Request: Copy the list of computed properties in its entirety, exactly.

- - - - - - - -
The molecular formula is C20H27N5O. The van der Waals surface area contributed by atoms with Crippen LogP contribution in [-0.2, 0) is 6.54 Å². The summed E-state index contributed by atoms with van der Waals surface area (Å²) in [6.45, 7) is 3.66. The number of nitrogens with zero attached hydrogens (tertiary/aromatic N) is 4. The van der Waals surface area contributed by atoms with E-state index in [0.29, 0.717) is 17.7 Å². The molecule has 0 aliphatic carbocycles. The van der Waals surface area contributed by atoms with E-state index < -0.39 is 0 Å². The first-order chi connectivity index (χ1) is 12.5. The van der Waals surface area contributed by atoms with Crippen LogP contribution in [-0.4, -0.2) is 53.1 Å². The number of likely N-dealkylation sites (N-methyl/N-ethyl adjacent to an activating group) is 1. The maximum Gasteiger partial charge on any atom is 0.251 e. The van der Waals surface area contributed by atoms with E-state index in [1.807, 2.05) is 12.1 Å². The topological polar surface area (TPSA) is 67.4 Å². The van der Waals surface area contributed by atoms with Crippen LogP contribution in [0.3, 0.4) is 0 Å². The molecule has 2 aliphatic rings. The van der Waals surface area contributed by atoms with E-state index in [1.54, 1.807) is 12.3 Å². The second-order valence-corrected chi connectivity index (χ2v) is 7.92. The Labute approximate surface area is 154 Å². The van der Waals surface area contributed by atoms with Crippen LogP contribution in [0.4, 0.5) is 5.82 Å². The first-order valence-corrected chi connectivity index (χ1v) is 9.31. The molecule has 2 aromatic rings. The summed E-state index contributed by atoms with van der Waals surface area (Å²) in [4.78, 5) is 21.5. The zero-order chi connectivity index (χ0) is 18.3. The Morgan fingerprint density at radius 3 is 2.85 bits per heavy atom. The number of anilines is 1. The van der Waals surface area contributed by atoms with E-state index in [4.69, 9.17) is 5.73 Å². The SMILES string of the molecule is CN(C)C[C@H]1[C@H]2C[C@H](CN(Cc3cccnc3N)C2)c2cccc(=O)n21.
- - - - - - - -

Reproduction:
The molecular formula is C20H27N5O. The van der Waals surface area contributed by atoms with Crippen LogP contribution in [-0.2, 0) is 6.54 Å². The summed E-state index contributed by atoms with van der Waals surface area (Å²) in [6.45, 7) is 3.66. The number of nitrogens with zero attached hydrogens (tertiary/aromatic N) is 4. The van der Waals surface area contributed by atoms with E-state index in [0.29, 0.717) is 17.7 Å². The molecule has 0 aliphatic carbocycles. The van der Waals surface area contributed by atoms with E-state index < -0.39 is 0 Å². The first-order chi connectivity index (χ1) is 12.5. The van der Waals surface area contributed by atoms with Crippen LogP contribution in [-0.4, -0.2) is 53.1 Å². The number of likely N-dealkylation sites (N-methyl/N-ethyl adjacent to an activating group) is 1. The maximum Gasteiger partial charge on any atom is 0.251 e. The van der Waals surface area contributed by atoms with E-state index in [1.807, 2.05) is 12.1 Å². The topological polar surface area (TPSA) is 67.4 Å². The van der Waals surface area contributed by atoms with Crippen LogP contribution in [0.3, 0.4) is 0 Å². The molecule has 2 aliphatic rings. The van der Waals surface area contributed by atoms with E-state index in [1.54, 1.807) is 12.3 Å². The second-order valence-corrected chi connectivity index (χ2v) is 7.92. The Labute approximate surface area is 154 Å². The van der Waals surface area contributed by atoms with Crippen LogP contribution in [0.4, 0.5) is 5.82 Å². The first-order valence-corrected chi connectivity index (χ1v) is 9.31. The molecule has 2 aromatic rings. The summed E-state index contributed by atoms with van der Waals surface area (Å²) in [4.78, 5) is 21.5. The zero-order chi connectivity index (χ0) is 18.3. The Morgan fingerprint density at radius 3 is 2.85 bits per heavy atom. The number of anilines is 1. The van der Waals surface area contributed by atoms with E-state index in [4.69, 9.17) is 5.73 Å². The SMILES string of the molecule is CN(C)C[C@H]1[C@H]2C[C@H](CN(Cc3cccnc3N)C2)c2cccc(=O)n21.